By Chris Prentice and Pete Schroeder
WASHINGTON, Feb 18 (Reuters) – A raft of federal agencies are probing last month’s “Reddit rally” in which Reddit users trading on low cost retail platforms banded together to push up GameStop Corp and other stocks, burning hedge funds that had bet against the companies.
The resulting volatility triggered massive margin calls from post-trade clearing houses that guarantee stock trades, prompting several retail brokers to suspend buying in the affected securities.
Here is who is probing the saga:
The House Financial Services Committee on Thursday will grill executives involved in the saga.
Lawmakers have questioned whether the retail trading platforms, by curbing buying in the affected securities, winstarlink.com sided with powerful hedge funds over Mom and Pop investors.
On Thursday, they will likely focus on commercial arrangements between trading platforms and market makers they route orders to and whether that “payment for order flow” model may disadvantage retail investors.
There are also questions about whether hedge funds that bet against the shares pressured trading platforms to suspend buying and whether Reddit or its users breached the letter or spirit of the law by hyping shares.
Market makers and retail brokers say “payment for order flow” often results in better prices for retail investors than if their orders were sent to the stock exchange.
Lawyers say retail trading platforms’ user agreements typically allow them to curb buying, while social media platforms like Reddit are shielded from liability for users’ activity under a 1996 law.
Representative Maxine Waters, the committee chair, has power to subpoena the companies if she is not satisfied on Thursday.
SECURITIES AND EXCHANGE COMMISSION (SEC)
The SEC is looking at every aspect of and parties involved in the episode, suggesting a swath of industry players may be swept up in its review of the trading frenzy.
The potential misconduct the SEC is probing, according to its acting chair Allison Lee, includes: market manipulation; whether retail brokers breached fair access rules by restricting buying; the role of hedge funds with short positions in the companies, including whether there was enough data and transparency around their bets; and whether the companies took advantage of the rally to raise funds.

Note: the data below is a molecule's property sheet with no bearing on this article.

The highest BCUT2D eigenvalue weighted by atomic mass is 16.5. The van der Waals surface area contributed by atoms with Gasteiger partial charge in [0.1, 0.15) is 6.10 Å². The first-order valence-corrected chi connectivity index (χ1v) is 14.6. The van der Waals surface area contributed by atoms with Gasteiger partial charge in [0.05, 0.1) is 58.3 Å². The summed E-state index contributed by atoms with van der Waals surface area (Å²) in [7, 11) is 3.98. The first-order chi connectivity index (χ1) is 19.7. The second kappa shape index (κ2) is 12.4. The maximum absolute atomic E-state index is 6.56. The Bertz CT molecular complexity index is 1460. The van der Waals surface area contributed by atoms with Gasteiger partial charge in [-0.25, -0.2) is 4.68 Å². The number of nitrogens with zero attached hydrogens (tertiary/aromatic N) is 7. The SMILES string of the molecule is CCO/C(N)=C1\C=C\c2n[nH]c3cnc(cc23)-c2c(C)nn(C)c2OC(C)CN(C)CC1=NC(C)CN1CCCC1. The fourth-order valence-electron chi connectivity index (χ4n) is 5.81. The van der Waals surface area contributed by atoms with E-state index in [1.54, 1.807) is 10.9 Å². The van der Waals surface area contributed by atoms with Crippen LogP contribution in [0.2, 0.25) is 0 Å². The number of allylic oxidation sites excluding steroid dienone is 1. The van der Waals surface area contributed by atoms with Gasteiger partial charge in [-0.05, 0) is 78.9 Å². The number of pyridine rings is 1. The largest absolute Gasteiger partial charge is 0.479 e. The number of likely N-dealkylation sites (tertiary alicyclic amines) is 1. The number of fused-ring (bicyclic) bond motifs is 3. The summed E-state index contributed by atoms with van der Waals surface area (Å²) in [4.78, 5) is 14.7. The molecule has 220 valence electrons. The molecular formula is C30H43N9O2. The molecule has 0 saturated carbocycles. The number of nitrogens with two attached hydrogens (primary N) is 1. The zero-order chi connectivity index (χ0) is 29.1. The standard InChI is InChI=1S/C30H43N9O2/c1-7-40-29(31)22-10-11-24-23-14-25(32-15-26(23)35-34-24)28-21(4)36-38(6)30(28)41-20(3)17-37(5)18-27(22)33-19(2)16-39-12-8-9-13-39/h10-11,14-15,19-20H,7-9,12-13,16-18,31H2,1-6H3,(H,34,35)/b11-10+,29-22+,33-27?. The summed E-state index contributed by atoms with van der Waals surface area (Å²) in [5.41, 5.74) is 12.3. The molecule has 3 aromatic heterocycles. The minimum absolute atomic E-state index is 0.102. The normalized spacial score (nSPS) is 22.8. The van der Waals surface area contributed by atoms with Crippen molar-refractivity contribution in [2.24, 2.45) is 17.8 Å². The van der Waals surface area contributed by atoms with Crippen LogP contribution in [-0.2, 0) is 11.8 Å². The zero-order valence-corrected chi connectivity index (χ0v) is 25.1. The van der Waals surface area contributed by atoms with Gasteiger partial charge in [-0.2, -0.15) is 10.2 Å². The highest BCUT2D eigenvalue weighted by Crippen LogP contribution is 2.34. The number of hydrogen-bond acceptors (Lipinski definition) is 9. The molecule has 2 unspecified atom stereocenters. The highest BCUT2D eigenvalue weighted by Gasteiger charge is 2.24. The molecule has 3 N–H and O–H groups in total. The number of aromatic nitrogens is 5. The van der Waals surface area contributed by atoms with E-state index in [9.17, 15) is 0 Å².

The agency may also examine whether hedge funds broke risk management rules that aim to ensure investors can make good on their short bets, said lawyers.
Consumer advocates expect the SEC will also examine “payment for order flow” arrangements.
The Massachusetts Secretary of the Commonwealth William Galvin has expressed concern about market integrity and systemic risks. This month, he subpoenaed Keith Gill, a YouTube streamer known as Roaring Kitty who helped drive the surge of GameStop shares.
Last month, Texas Attorney General Ken Paxton began probing retail trading firms, alleging “apparent coordination between hedge funds, trading platforms, and [social media platforms] to shut down threats to their market dominance.”
New York Attorney General Letitia James is also reviewing the episode.
DEPARTMENT OF JUSTICE, COMMODITIES REGULATOR
The Wall Street Journal reported last week that the Justice Department and the San Francisco U.S.
attorney’s office have sought information from brokers and social-media companies.
Prosecutors are probing whether market manipulation or other types of criminal misconduct fueled the rally, the WSJ said.
It also reported that the Commodity Futures Trading Commission (CFTC) was probing an apparent Reddit rally in silver futures and an exchange-traded fund tied to the metal.
Spokespeople for the Justice Department and CFTC declined to comment on the WSJ report.
The CFTC has said it is monitoring the recent silver market activity. (Reporting by Chris Prentice and Pete Schroeder; Editing by David Gregorio)